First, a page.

New Zealand Bans Military-Style Weapons After Appeal by PM

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Prime Minister Jacinda Ahearn addresses the New Zealand parliament Wednesday. Still from NZ parliament.

Possession of military-style semi-automatic and assault weapons will be illegal in New Zealand as of Friday, under a precedent-shattering law passed by the nation’s parliament, reports the New Zealand Herald.

Prime Minister Jacinda Ahearn, who pushed for swift passage of the bill in an unusual bid to bypass the normal year-long process for bills to become law, said it was important to confront the nation’s shock and trauma following the March 15  incident in Christchurch, when a white nationalist stormed two mosques, killing 50 people and wounding at least 50 others.

“I could not hand-on-heart go down and face not just the media, not just the public, but the victims that had been left behind from this terror attack and tell them hand-on-heart that our system and our laws allow these guns to be available, and that was okay,” Ahearn told members of parliament in an unusual appearance on the third and final reading of the bill Wednesday.

“Because it was not.”

Under the bill, possession of prohibited firearms carries a jail term up to five years. There are narrow exemptions for pest control,  arms collectors, heirlooms and mementos.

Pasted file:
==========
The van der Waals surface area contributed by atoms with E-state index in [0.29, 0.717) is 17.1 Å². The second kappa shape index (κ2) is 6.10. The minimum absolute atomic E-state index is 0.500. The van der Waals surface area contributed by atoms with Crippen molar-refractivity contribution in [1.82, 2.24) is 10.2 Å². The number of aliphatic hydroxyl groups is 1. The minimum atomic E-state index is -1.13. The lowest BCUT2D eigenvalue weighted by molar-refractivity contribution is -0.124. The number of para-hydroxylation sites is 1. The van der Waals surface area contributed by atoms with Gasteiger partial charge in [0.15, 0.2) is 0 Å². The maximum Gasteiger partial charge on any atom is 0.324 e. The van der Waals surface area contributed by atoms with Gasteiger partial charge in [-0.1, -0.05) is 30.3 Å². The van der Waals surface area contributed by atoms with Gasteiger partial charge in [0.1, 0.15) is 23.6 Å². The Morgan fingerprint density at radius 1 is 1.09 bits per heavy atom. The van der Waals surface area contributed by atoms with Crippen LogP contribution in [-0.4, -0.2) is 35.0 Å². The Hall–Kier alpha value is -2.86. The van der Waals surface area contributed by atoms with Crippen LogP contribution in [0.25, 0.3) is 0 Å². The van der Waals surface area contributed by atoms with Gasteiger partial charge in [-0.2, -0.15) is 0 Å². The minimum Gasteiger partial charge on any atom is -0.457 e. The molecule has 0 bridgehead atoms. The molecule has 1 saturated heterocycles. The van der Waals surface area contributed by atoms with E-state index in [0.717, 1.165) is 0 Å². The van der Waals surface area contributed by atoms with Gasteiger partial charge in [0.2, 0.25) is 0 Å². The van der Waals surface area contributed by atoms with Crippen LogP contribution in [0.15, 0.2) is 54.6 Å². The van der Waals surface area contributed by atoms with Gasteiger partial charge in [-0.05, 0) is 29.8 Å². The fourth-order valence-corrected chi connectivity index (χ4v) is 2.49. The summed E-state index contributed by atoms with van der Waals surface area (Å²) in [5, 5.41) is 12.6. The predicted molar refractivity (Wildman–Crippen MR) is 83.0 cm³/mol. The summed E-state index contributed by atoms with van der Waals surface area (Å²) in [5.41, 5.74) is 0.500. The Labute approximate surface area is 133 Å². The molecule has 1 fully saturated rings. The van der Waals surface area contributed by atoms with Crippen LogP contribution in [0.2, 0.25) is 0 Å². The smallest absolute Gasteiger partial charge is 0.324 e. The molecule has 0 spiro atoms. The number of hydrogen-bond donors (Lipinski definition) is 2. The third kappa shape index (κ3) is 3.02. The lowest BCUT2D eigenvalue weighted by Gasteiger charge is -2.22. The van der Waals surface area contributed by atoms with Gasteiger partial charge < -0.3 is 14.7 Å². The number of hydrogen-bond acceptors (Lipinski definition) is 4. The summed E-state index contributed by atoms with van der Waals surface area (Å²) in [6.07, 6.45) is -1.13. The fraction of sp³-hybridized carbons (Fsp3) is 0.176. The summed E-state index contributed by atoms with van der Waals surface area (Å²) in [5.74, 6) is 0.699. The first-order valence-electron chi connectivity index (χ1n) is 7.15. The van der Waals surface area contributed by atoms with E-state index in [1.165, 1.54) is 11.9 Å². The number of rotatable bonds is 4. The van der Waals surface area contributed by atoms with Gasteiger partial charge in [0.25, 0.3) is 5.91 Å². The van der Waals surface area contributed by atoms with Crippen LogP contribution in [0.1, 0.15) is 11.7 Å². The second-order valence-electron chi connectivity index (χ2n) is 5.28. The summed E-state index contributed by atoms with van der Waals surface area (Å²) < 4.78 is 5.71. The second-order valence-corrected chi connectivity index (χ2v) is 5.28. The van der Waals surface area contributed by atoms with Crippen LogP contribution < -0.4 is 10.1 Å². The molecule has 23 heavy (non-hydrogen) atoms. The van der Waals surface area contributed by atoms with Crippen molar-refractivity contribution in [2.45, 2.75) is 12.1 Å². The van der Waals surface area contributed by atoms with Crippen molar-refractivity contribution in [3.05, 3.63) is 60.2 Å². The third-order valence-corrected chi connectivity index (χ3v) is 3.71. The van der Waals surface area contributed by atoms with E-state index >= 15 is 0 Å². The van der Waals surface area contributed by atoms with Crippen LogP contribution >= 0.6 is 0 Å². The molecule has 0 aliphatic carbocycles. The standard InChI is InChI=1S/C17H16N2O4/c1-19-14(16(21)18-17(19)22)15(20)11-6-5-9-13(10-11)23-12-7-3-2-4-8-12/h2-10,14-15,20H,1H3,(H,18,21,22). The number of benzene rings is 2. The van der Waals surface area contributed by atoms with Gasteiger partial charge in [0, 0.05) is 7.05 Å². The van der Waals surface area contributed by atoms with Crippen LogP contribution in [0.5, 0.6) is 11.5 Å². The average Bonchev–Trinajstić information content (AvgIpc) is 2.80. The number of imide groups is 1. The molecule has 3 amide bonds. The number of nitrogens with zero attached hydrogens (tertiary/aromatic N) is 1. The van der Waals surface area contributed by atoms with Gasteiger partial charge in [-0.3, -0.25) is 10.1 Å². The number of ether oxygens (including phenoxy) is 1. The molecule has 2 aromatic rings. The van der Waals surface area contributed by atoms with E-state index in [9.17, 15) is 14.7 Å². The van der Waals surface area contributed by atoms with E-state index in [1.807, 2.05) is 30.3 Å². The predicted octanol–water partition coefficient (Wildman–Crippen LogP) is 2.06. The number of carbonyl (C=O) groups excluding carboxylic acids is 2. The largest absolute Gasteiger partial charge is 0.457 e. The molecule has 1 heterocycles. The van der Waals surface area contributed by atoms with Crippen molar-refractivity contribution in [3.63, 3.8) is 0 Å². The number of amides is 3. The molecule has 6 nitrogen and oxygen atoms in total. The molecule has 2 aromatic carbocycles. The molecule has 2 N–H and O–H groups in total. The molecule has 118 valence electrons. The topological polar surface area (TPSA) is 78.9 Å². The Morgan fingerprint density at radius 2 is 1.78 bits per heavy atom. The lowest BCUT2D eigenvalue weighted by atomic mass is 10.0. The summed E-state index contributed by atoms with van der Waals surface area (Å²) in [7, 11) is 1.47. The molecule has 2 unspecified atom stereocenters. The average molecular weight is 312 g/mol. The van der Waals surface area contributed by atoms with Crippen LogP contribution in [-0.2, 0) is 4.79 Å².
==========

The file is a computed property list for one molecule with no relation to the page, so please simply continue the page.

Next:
Ardern told parliamentarians that she could not “fathom how weapons that could cause such destruction and large-scale death could have been obtained legally” in New Zealand.

The bill includes a government buyback scheme which offers compensation for high-capacity magazines and gun parts, as well as prohibited firearms – but the amount may be capped and may exclude any business losses.

Regulations for the buyback scheme include provisions for compensation to be capped for firearms and gun parts, and for a limit on a specific part, for example the maximum number of magazines that a person can be compensated for.

That means a person who surrenders 50 high capacity magazines may not receive compensation for each magazine.

Compensation will also only be considered for firearms and parts that were lawfully obtained, and from people with the appropriate firearms licence “or persons lawfully in possession of prohibited items.”

Ahearn said she made the decision to bypass normal parliamentary procedure after a briefing with New Zealand Police Commissioner Mike Bush shortly after the terror attack. Bush told her the gunman had obtained his firepower legally.

“Fifty people died and they do not have a voice,” she said. “We in this House are their voice. And today we have used that voice wisely.”

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